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Connecting Up Your Streamed Audio Networked Music System

written by: Profacgillies•edited by: Lamar Stonecypher•updated: 9/16/2009

A range of networking options is available to run your home multi-room music system. You can use a PC wireless network or a wired alternative using Ethernet, or even your power distribution network. You can even use Bluetooth technology or no network at all!

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    Connecting Up Your Multi Room Music System

    The connectivity of your home wireless multi-room music system depends upon a network to transmit the digital audio signal. Most systems will use an existing wireless network, but there are alternatives which you may find preferable. Let us first consider the most common option, the wireless network.

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    Wireless Networks

    Many people setting up a home multi-room music system will already have a PC attached to a wireless network which they use for a range of IT applications and functions. This will usually be based upon one of the 802.11 network standards. Although 802.11b provides generally adequate network speed for the purpose, it has limited range and this can cause problems. An 802.11g or 802.11n setup is likely to prove more reliable. Towards the edges of its operational range my setup using the Songbird music player on a laptop accessing audio over my wireless network from my main PC experienced some minor issues (see for details). However, a Squeezebox Classic experienced no such difficulties running over the same 802.11g network.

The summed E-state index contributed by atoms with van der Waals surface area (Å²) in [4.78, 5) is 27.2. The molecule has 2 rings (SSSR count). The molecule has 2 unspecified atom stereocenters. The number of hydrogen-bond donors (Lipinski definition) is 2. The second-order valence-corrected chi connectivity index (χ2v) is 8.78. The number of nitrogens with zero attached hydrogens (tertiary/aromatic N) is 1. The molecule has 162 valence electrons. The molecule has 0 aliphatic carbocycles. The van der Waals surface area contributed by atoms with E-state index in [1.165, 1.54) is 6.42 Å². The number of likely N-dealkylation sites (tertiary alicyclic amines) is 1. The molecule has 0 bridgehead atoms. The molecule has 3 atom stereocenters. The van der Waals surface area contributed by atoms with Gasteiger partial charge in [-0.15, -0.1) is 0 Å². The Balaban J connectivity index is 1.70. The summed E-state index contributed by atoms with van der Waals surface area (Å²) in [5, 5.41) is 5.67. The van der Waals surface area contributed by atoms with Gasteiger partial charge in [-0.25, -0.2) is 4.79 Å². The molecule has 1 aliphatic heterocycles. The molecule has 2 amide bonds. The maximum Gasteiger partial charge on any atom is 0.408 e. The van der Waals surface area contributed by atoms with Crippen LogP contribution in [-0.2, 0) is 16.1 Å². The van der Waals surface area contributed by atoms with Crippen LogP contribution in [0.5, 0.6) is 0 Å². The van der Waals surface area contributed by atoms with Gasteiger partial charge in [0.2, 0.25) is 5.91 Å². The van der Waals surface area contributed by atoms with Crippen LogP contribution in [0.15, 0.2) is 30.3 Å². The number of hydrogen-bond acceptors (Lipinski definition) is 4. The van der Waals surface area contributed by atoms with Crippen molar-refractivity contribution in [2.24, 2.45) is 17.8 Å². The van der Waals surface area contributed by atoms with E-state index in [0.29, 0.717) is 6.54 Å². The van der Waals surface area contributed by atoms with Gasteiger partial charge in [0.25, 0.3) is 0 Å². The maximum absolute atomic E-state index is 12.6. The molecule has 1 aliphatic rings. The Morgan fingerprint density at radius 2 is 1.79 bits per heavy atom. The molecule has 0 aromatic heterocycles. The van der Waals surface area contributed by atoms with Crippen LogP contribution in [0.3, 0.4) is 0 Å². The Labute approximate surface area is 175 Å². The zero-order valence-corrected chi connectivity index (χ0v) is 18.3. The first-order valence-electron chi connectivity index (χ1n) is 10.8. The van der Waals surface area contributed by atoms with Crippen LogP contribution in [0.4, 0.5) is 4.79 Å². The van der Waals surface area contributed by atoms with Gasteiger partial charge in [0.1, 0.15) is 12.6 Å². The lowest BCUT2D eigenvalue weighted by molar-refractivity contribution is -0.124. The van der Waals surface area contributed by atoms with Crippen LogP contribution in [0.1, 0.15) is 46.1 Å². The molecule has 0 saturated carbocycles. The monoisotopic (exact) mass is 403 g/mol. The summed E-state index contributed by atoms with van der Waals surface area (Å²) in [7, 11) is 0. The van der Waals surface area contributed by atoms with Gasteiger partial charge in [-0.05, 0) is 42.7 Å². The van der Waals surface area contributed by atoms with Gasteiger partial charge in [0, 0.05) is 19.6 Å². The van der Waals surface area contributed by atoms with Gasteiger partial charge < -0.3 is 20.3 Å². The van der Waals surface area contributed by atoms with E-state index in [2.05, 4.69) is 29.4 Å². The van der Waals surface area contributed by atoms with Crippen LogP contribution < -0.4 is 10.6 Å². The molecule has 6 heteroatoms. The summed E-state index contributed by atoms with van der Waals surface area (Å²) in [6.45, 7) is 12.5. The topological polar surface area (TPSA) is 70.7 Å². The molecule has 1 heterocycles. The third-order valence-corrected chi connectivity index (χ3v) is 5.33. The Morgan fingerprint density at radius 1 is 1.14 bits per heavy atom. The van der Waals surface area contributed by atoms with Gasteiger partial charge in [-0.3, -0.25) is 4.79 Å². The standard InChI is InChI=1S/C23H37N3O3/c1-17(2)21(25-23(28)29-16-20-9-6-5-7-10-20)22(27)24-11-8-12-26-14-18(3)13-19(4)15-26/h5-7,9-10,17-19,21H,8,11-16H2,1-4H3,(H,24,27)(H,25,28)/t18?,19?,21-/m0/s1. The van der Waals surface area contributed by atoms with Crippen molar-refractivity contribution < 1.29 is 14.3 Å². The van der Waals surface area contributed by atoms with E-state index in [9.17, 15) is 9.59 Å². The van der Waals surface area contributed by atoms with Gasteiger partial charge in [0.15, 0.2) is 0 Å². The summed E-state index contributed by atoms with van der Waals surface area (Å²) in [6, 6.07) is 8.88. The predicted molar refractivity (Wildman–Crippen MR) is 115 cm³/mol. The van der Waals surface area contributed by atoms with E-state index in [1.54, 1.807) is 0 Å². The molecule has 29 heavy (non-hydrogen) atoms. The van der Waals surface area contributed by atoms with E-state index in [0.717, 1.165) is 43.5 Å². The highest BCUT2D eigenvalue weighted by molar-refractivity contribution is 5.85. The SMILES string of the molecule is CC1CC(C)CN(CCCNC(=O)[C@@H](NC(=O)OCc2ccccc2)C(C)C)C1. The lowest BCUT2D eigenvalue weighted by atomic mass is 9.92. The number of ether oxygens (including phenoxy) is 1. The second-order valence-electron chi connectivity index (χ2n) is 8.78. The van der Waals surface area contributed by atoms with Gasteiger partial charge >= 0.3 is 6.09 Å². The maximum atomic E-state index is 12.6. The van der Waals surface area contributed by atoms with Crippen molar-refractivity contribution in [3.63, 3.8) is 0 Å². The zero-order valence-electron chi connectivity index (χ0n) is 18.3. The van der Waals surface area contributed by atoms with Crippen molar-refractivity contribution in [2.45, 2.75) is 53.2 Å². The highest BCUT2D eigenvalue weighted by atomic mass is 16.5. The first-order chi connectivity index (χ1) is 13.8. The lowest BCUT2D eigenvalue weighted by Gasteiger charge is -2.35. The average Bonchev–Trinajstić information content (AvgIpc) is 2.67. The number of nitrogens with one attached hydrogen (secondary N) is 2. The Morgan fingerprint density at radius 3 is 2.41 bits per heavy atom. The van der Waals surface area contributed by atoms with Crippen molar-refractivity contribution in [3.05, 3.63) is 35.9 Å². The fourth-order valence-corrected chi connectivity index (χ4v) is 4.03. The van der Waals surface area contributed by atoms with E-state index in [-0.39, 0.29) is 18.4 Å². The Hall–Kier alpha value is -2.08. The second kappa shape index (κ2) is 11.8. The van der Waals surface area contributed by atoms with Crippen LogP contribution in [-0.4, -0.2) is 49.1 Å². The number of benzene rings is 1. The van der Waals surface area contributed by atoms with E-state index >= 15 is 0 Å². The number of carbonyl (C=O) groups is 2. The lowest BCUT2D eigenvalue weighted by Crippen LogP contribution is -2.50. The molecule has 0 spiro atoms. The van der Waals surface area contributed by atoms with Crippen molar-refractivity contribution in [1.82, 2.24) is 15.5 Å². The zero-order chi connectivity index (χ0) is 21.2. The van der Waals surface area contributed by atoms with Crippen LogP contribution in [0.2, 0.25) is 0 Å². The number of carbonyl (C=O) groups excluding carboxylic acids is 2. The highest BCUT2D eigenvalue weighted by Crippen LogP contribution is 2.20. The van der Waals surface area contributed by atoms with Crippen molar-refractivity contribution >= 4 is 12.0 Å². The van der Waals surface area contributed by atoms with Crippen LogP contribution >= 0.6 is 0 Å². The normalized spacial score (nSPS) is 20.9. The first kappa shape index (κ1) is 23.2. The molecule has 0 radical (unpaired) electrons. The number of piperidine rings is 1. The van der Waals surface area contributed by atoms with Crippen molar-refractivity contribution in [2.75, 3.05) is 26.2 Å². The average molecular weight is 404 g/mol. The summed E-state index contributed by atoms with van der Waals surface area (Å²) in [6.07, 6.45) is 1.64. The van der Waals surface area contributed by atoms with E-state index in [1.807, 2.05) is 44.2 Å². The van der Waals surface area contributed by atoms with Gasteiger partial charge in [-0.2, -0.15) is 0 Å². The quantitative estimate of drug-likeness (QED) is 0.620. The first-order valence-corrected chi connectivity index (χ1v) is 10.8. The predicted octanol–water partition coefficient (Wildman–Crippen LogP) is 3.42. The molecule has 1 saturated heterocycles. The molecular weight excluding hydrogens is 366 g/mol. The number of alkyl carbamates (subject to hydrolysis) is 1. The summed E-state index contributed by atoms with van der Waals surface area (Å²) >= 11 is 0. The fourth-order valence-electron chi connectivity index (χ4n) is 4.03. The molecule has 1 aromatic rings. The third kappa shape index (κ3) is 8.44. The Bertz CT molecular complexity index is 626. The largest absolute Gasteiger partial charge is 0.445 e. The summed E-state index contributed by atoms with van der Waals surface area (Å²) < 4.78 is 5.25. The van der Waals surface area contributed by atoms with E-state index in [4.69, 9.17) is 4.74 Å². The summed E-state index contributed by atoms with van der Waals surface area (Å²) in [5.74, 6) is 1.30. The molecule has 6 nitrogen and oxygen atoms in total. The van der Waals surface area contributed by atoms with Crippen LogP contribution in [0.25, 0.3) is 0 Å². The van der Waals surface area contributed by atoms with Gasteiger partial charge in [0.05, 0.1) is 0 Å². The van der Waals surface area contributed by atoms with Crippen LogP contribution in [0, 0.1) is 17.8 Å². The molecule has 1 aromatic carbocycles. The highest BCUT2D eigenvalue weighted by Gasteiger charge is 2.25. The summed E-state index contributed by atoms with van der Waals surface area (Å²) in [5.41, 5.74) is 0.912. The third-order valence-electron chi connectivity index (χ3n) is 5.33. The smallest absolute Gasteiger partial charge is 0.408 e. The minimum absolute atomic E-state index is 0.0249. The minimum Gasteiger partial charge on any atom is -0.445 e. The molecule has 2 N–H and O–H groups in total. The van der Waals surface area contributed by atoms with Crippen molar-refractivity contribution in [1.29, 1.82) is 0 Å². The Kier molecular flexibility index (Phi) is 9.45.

Apple offer the Airport Express system which works with iTunes to distribute music over a wireless 802.11g network from either a PC or a Mac as a server machine.

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    Wired Networks

    These occasional reliability problems cause some manufacturers (eg Linn) to suggest that a wired solution is better. They advocate two solutions for use with their high end audio hardware. The first is standard wired Ethernet. This is cheap and reliable but not a very attractive option in the standard domestic setting unless you are undergoing major redecoration and can hide a wired network.

    Their suggested alternative is via power cable transmission. They offer adaptors which allow Ethernet signals to be transmitted over power cables. A similar technology is offered by Homeplug who claim to be able to transmit not only audio but high definition video over power cables.

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    Alternative Wireless Technology

    The high end audio manufacturer Chord Electronics have gone down a different route. Unhappy with the compromises they perceive in conventional 802.11 wireless networks they have built a system that offers to transmit high quality audio over Bluetooth with a claimed range of up to 30 meters. They offer a Bluetooth enabled DAC with looks apparently modeled on a 1950s transistor radio, called the Chordette Gem DAT (£400). This will receive music signals transmitted by a Bluetooth enabled PC and output an audio signal suitable for playback on a conventional stereo system.

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    Bluetooth Provides an Alternative Wireless Technology

    The Chordette Gem
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    Multi-room Music without The Network

    If you really don’t want a networked solution, your best option is to purchase an iPod or other mp3 player with a large disc capacity, fill it with your favorite music, and then install docking stations in all the locations you need music. This can be a very simple and cost effective option and means you can take your music with you on the move, too. A similar alternative is offered by Brennan who offer a CD-based system with an integral hard disk and amplifier. If you buy multiple systems, you can populate them all from portable hard drives to spread your music throughout the house. However, the cost of such a system is greater than a more convenient networked alternative such as that from Sonos, so the multiple Brennan player option has less appeal.